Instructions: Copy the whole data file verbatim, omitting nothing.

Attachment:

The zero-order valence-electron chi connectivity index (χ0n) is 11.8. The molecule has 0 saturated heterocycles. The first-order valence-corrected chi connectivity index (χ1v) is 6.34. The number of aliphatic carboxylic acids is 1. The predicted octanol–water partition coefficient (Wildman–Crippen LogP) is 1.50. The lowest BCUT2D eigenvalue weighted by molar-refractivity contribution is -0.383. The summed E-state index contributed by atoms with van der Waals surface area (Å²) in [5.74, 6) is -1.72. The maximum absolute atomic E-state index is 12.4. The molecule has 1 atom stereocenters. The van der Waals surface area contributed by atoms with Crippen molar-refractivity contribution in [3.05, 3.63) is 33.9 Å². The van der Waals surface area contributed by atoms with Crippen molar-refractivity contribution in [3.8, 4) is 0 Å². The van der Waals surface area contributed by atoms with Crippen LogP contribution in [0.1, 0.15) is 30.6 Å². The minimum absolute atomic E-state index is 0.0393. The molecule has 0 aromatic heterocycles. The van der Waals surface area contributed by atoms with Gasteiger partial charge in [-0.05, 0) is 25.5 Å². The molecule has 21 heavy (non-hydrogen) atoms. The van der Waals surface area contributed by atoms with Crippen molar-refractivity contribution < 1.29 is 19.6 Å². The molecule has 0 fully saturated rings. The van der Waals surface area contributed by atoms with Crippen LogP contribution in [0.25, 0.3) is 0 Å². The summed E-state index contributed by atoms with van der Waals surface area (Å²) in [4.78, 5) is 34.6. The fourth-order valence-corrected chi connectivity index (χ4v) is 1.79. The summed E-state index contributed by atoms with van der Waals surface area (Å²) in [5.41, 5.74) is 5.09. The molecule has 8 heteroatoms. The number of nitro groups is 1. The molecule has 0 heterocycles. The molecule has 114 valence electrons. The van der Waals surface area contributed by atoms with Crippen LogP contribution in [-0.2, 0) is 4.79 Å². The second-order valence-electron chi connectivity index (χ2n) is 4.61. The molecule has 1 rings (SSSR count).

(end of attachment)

The zero-order valence-electron chi connectivity index (χ0n) is 11.8. The molecule has 0 saturated heterocycles. The first-order valence-corrected chi connectivity index (χ1v) is 6.34. The number of aliphatic carboxylic acids is 1. The predicted octanol–water partition coefficient (Wildman–Crippen LogP) is 1.50. The lowest BCUT2D eigenvalue weighted by molar-refractivity contribution is -0.383. The summed E-state index contributed by atoms with van der Waals surface area (Å²) in [5.74, 6) is -1.72. The maximum absolute atomic E-state index is 12.4. The molecule has 1 atom stereocenters. The van der Waals surface area contributed by atoms with Crippen molar-refractivity contribution in [3.05, 3.63) is 33.9 Å². The van der Waals surface area contributed by atoms with Crippen molar-refractivity contribution in [3.8, 4) is 0 Å². The van der Waals surface area contributed by atoms with Crippen LogP contribution in [0.1, 0.15) is 30.6 Å². The minimum absolute atomic E-state index is 0.0393. The molecule has 0 aromatic heterocycles. The van der Waals surface area contributed by atoms with Gasteiger partial charge in [-0.05, 0) is 25.5 Å². The molecule has 21 heavy (non-hydrogen) atoms. The van der Waals surface area contributed by atoms with Crippen molar-refractivity contribution < 1.29 is 19.6 Å². The molecule has 0 fully saturated rings. The van der Waals surface area contributed by atoms with Crippen LogP contribution in [0.25, 0.3) is 0 Å². The summed E-state index contributed by atoms with van der Waals surface area (Å²) in [4.78, 5) is 34.6. The fourth-order valence-corrected chi connectivity index (χ4v) is 1.79. The summed E-state index contributed by atoms with van der Waals surface area (Å²) in [5.41, 5.74) is 5.09. The molecule has 8 heteroatoms. The number of nitro groups is 1. The molecule has 0 heterocycles. The molecule has 114 valence electrons. The van der Waals surface area contributed by atoms with Crippen LogP contribution in [-0.2, 0) is 4.79 Å². The second-order valence-electron chi connectivity index (χ2n) is 4.61. The molecule has 1 rings (SSSR count).